Review: K2: Siren of the Himalayas


K2_poster_webKnown as “The Savage Mountain,” K2 is a mountain of contradictions. Although it is the second-highest mountain on Earth, after Mount Everest, the times humans have successfully climbed it number only about 10 percent those of Everest. The area is so remote and the climb so forbidding that it has never been climbed in winter. The mountain is not even visible from the nearest village.

The approach and planning, from the aberrations of the Pakistani government to the terror filled drive to the starting point of the climb, add to the extreme difficulty of an expedition. There was not a single successful summit attempt in the climbing season of this film, 2010, nor was there a successful summiting in the previous season. In this same period hundreds of people made it to Everest’s peak.

The fact that there are 10 successful summits of Everest for every one of K2 tells only part of the story. An even more chilling statistic is that of the approximately 300 persons who made the summit of The Savage Mountain, about 10 percent did not make it back down alive. Of course, many more gave up their lives on the way up.

A big part of this film is interviews with ace climbers Fabrizio Zangrilli and Gerlinde Kaltenbrunner. The title of the film, referring to K2 as a siren, is no coincidence. The mountain kills mainly because of its inestimable attraction to mountaineers. It is not only a priceless trophy, the successful attainment of its summit a mandatory stripe for the world’s mountaineering elite, it is the highest point in the indescribably beautiful Karakoram mountain range. Even on film, this collection of 25,000 ft peaks rising out of a floor of imperceptibly moving, massively thick, glacial ice is a mesmerizing sight. It is the kind of thing a person sees and never wants to stop seeing.

The higher one climbs, the more powerful the allure. As the summit nears, it is all the climber can do to tell when he or she has been stricken senseless by the brutal oxygen deprivation of the extreme high elevation. Buffeted senseless by the never-ending wind, they lose the faculty to tell when they are losing fingers and toes, hands and feet. The semi-consciousness of the hypoxia and the adrenaline of the danger collaborate to hide the bite of the piercing sub-zero temperatures that find their way to every fragment of human flesh.

What Zangrilli tells us is that the key to surviving K2 is to respect the mountain and to respect our own mortality. The strongest, most powerful and most successful survivors are the ones who were within eyesight of the summit prize and, yet, turned around because of their own acute awareness of their own limits. One must continually remind oneself that to make it to the top of K2 is one thing; to make it back down is something else.


The film starts with the motor trip to the start of the approach hike to the climb. The road is only open four months a year and in the course of the journey the rattletrap vehicles are actually hanging off the sides of water soaked and mud covered cliffs that would seem capable of supporting a mountain goat, let alone a fifty-year-old truck with bald tires.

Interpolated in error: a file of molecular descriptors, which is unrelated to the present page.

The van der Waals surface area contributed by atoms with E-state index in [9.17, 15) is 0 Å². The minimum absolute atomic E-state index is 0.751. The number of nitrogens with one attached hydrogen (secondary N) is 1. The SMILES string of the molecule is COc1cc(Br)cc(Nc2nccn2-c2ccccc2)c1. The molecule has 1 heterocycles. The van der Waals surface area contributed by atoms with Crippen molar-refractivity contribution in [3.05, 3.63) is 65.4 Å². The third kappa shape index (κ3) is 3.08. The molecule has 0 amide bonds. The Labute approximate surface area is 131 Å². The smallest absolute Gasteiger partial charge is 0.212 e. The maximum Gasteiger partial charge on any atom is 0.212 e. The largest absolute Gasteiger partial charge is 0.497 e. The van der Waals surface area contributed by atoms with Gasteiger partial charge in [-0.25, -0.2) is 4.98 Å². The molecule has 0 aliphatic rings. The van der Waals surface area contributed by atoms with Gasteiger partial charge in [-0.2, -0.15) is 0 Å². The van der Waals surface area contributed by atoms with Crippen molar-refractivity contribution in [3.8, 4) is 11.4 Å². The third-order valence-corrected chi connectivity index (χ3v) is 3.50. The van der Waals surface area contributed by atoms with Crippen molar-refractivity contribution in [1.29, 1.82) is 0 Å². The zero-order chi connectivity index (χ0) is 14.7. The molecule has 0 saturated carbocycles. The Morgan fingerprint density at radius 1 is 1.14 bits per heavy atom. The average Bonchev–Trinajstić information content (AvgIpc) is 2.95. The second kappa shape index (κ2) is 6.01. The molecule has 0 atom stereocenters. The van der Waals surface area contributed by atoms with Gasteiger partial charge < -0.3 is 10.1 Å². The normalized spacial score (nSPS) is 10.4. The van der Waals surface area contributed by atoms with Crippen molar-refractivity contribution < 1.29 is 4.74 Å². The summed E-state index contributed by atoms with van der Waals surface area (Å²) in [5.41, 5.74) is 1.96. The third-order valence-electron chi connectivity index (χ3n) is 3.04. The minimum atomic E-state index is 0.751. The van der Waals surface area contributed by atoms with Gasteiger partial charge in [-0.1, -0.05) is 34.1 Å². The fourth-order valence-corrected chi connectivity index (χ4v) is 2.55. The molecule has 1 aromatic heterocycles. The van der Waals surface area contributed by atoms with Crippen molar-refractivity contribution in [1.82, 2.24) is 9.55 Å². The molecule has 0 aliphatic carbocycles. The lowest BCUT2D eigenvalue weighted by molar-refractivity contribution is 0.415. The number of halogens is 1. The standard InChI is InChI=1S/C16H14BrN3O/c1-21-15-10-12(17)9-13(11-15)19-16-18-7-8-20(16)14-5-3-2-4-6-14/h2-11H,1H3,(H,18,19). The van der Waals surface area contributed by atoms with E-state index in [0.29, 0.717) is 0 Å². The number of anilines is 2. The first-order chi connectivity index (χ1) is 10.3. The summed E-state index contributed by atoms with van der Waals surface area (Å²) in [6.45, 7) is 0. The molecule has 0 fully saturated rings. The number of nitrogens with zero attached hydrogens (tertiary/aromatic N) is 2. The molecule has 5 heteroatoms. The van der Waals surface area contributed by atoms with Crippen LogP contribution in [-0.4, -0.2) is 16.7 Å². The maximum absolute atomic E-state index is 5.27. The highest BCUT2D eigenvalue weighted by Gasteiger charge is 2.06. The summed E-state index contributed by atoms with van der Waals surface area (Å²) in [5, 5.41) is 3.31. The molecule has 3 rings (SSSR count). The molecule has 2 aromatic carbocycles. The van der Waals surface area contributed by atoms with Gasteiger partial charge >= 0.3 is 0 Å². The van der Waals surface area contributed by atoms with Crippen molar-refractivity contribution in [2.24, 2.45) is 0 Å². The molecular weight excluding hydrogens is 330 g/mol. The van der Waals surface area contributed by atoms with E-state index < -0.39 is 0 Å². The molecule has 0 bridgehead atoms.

The next sequence is the group at arriving at base camp and watching a skier meet his death skiing down the mountain. One wrong move, into the rocks and off a 500-foot cliff. From the base camp, miles across the desolate glacier, there is not even a sound as the Siren of the Himalayas takes another life. The glacier creeps ahead another minute fraction of an inch while humans collect the body and it is taken off the mountain.

Not far below is the Art Gilkey memorial. The first American to die on the mountain, possibly giving up his own life to spare those of his team, Gilkey was honored with the rock cairn that has since become both a memorial and, in some cases, a grisly final resting place for deceased climbers. The memorial is replete with the smell of death from the decomposing bodies, the most incredible warning one could imagine, the most compelling argument to turn back from the Siren. A warning denied by the dozens who vision of K2 was their last.

In the end, the only reason that makes sense to find oneself on this deadly mountain is the company of the people one finds on it. This strange group of superstitious super-athletes finds an adrenaline high in the danger and the beauty of this forbidden place. As one climber says, “Take the danger out of mountain climbing and you have every other sport.” See this magnificent film that not only manages to convey the seductive and fatal beauty of the queen of the Karakoram but also expresses the spiritual bond that grows between men and women who share this addictive environment.

There have been many films about living and dying in the world of the climbing elite. This film puts the testosterone soaked bravado in the background and stresses the inner feelings that bring people to this place, and keep some of them here for eternity. Do not miss it!


Film Credits
Directed by: Dave Ohlson
Written by: Darren Lund, Andy McDonough, Dave Ohlson, Jason Reid
Starring: Fabrizio Zangrilli, Gerlinde Kaltenbrunner, Simone Leorin and Jake Meyer
Release Date: None at this time, screened at Seattle Local Sightings Film Festival
MPAA: Not Rated
Run Time: 80 minutes
Country: USA
Language: English
Color: Color
Rating: 7/10

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1 Comments Add Yours ↓

  1. kev #

    This movie sounds amazing!

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